Boys & Girls: failed to capture big viewing figures
THERE may have been furrowed brows at Channel 4's headquarters last week, when it emerged that the station had suffered the most substantial ratings losses of all the terrestrial stations in the first half of the year.
With even Big Brother failing to live up to its usual guaranteed smash-hit success, what could be next for the boys and girls at what was once the UK's most controversial and inspiring TV channel?
C4's viewing share in all TV homes in the first six months of 2003 fell below 10% for the first time since 1990 - dropping to 9.5% compared to 10.1% in January to June last year.
The station - much like all of its other terrestrial rivals, with the exception of Five - suffered due to the increasing popularity of digital TV stations, such as Sky One and MTV and, of course, its own E4 and FilmFour.
Over the past year, its share dropped from seven per cent to 6.6% in multichannel homes. Both BBC1 and ITV1's share fell by just over three per cent between the same period in multichannel homes.
Combined with recent developments - the imminent departure of head of TV Tim Gardam, the axing of Boys & Girls, the morning eyesore that is RI:SE and the relatively poor performance of the station's biggest ratings event, Big Brother - and things start to look decidedly shaky for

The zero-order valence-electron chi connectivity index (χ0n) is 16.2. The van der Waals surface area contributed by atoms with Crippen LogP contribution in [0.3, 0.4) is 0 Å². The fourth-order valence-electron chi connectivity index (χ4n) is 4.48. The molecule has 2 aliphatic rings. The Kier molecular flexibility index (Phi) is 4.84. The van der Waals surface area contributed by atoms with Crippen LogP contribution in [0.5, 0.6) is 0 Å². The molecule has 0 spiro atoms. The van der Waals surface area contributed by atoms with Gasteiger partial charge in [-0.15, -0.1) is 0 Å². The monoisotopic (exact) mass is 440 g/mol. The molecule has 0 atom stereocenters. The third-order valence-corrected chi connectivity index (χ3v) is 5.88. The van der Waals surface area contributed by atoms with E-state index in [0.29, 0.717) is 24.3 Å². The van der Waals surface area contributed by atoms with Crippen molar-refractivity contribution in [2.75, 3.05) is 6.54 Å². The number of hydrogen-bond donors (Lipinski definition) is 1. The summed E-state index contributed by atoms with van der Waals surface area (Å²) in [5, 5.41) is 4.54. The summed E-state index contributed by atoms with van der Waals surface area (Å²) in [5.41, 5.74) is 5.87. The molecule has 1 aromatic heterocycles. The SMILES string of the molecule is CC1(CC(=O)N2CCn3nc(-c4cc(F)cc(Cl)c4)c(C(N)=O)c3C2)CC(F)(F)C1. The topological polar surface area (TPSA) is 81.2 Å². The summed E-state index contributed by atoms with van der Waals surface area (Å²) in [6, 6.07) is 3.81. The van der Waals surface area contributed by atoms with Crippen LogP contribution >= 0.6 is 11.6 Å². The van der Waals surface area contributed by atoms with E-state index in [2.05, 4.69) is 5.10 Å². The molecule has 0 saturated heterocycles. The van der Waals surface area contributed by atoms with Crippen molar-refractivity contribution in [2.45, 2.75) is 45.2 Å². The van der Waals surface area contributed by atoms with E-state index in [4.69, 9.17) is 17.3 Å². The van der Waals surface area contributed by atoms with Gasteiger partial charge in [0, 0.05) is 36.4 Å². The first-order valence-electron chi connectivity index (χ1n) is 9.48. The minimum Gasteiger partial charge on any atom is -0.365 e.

June Barb figures for E4 showed Big Brother, which dominates the schedule of the digital channel during the 10 weeks in the summer, was losing its appeal.
BB4 averaged a 3.5% audience share on E4 during its first full week on air - the third series last year averaged 5.1%.
Although the launch of E4 has been successful and the channel is growing its viewing share overall, its parent has abandoned its strategy of trying to break new programmes on the channel and is, instead, leveraging the power of and cross-promoting to drive more viewers to its E4 offering.
Critics could also argue that some of the channel's imports, such as ER and Sex and the City, are getting to the end of their shelf-life.
Coming through a tough year
All of these factors are the consequences of what have been a tough 12 months for the broadcaster.
Since the arrival of chief executive Mark Thompson in March last year, the company has undergone a serious purge.
Thompson implemented a series of cost-cutting measures to right the digital disappointments created by his predecessor, Michael Jackson.
This included making more than 300 staff redundant from the channel's 1,000-strong workforce and the disposal of its film production arm, Film Four.
Despite the turbulent times, few agency heads or media owners would contest the strength and continuing credibility of the C4 brand.
Urban, streetwise, intelligent and informed, the terrestrial broadcaster is infinitely trendier and arguably more in touch with youth audiences than any of its other commercial terrestrial rivals.
Despite this, the channel recently turned its attentions to what is its single biggest strength and, in April, marketing director Polly Cochrane said that the C4 brand and on-air logo was being re-examined.
"The existing logo is a bit ambient and can be rather bland. In this day and age, with so many other channels parking on our lawn, we want something that can actively promote our distinctive and competitive values," she said.
The launch of new branding for the station would make C4 the last of the commercial terrestrial TV properties to do so in the past 18 months.